February 11 , 2024 /


In Italian and Venetian, Argentina (masculine argentino) means”(made) of silver, silver colored”, derived from the Latin “argentum” for silver. The earliest description of the region by the word Argentina has been found on a Venetian map in 1536. Silver and leather crafts and products are sold everywhere, even in gift shops at gas stations.


Buenos Aires, with a population of 3 million,  is a world class city with a checkered history that parallels that of Argentina.  The three dominant historic cultures are Spanish, French and Italian and the city is referred to as the Paris of Argentina, and so it is.  There are wide boulevards, narrow streets, interesting architecture, multiple monuments, museums and great gastronomy from all three countries plus Argentina’s own super quality brands of meat, cheese, wine and produce.   It’s a country rich in resources and a poorly managed economy.  Right now the inflation rate is 200%.  One thousand Argentinian pesos equals one dollar, U.S. The past 20 years has seen a lot of cash sales under the table and few people use the banks.


The city is made up of 48 neighborhoods, or barrios. From San Telmo’s boho vibes to the riverside modernity of Puerto Madero, the most emblematic barrios each have their own distinct flavor. We stayed in the Racleta section close to a beautiful, large park, and two of the largest banyan trees I’ve ever seen. There are numerous boutique shops near and local artisans hold an outdoor market here Saturdays and Sundays,  Interesting fact is that all the trees are planted from elsewhere. Even the trees on the Pampas where we visited a ranch, Estancia Bomba, the trees are not native to Argentina.  Seeing the large Eucalyptus trees was a surprise. We watched a most interesting demonstration of the gauchos playing their various  games on beautiful and fast horses.



I would be remiss if I did not mention Eva Peron and her storied life rising from poverty, becoming an actress and singer and then the second wife of Juan Peron, the fascist dictator.  She championed the poor and women’s rights but she also assisted with the immigration of Nazis from Germany.  Her legend became even more popular with the movie “Evita” and the Tim Rice/Andrew Lloyd weber collaboration producing “Don’t Cry For Me, Argentina”  sung by Madonna.



Eva Peron was the 2nd wife of dictator Juan Peron. She died at age 33 of cancer after serving as First Lady from 1946 until her death in 1952.  She was born in poverty in the rural village of Los Toldos, in the Pampas, as the youngest of five children. In 1934, at the age of 15, she moved to the nation’s capital of Buenos Aires to pursue a career as a stage, radio, and film actress.  She has been compared to Margaret Thatcher, both loved and loathed, divisive and controversial, championing women’s rights while supporting powerful authoritarians.  Eva Peron was criticized for supporting her husband’s fascist regime and for helping Nazis from Germany relocate to Argentina, an interesting part of her history. Here is a long biography with some interesting notes regarding Eva and Juan Peron for those who want more details.


Argentina is much more than silver and Eva Peron. Buenos Aires is this large and lively metropolitan area on the Rio de la Plata. That river is the muddy estuary of the Paraná and Uruguay Rivers, and forms part of the border between Argentina and Uruguay. The rich estuary supports both capital cities of Buenos Aires and Montevideo. The Paraná is South America’s second longest river, and drains much of the southeastern part of the continent including all the water from the Iguassu Falls.  The three or four iconic buildings in Buenos Aires are the President’s Pink Palace, (the featured photo on this post) where Eva Peron gave her famous speech from the lower balcony, Then there is the exquisite Teatro Colon opera house, the Metropolitan Cathedral, the Catholic Church’s main church in Argentina, and the home of Pope Francis, as Archbishop Jorge Bergoglio.  A well-visited site is a cemetery with 4,800 family crypts, some costing as much as a million dollars.    It is hard to choose what to write about from a three-day visit touching only a few of the many delights of city and country.  One could easily spend a week or two and visit other provinces such as those that include Patagonia which is not on our itinerary this trip.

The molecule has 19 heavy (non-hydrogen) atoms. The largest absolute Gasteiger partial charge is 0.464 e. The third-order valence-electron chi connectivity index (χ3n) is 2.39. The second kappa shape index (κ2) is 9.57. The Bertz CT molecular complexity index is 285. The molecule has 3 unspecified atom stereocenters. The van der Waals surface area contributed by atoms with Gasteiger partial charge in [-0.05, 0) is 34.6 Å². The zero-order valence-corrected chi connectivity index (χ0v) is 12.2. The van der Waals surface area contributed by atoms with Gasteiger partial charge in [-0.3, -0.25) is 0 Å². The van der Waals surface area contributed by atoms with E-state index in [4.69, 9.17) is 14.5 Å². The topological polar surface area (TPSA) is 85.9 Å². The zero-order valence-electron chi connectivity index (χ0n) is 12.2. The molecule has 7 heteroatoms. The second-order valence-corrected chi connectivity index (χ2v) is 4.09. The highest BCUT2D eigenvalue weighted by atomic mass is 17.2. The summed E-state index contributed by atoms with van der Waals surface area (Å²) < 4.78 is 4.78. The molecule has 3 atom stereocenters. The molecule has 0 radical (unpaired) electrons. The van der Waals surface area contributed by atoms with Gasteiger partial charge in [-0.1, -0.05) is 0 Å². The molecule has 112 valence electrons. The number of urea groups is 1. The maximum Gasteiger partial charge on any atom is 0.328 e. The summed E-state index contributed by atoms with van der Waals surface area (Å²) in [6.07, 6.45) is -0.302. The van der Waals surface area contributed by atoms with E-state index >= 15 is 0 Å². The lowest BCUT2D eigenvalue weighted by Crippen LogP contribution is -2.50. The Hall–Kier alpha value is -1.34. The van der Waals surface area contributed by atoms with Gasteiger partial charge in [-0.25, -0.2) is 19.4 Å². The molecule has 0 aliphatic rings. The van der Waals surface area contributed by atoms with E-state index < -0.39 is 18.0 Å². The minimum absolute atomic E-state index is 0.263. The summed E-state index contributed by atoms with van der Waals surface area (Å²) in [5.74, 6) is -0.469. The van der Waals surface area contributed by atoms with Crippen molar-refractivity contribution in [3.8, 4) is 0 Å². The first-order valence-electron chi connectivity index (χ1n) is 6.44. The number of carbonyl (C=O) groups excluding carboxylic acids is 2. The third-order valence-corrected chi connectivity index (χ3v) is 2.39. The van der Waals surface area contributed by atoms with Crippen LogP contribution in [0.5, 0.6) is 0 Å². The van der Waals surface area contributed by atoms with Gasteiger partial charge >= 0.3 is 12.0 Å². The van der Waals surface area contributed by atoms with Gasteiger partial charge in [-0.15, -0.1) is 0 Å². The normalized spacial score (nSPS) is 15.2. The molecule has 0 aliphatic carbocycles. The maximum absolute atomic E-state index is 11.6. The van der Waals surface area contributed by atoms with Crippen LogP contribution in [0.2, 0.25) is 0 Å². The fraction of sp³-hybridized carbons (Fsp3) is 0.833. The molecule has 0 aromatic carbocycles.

Patagonia is a region encompassing the vast southernmost tip of South America, shared by Argentina and Chile, with the Andes Mountains as its dividing line. The Argentine side features arid steppes, grasslands and deserts, while the Chilean has glacial fjords and temperate rainforest. Argentina’s famed RN-40 highway passes the pinnacles of Monte Fitz Roy and Perito Moreno Glacier in Los Glaciares National Park.   If we return to South America this will be high on our list or places to visit.  Tomorrow, it’s off we go to Santiago, about a two hour flight from Buenos Aires.






Comments (2)

  1. Hi Gary and Susie,
    Wow! What an educational tour, delightfully offered as I would expect from you. It reminds me of the more usual kinds of tours (maybe you give some of those, too) we get, where we see the person posing with a smile in front of various local sights, more about the person than the place. Excuse my cynicism!

    With love,


    1. Thanks, Sara. I get that, although have not been a fan of selfies or posed pics taken by others. I’ll send you a shot or two of us from somewhere we have enjoyed for some special reason and hope you see the connection, as I’m sure you will. We are spending the last two days of this tour/trip in southern Chile Lake District in Puerto Varas and Frutillar on a beautiful lake with a snow capped volcano in the distance. Let you imagination create that scene and I’ll include a link here for your review:

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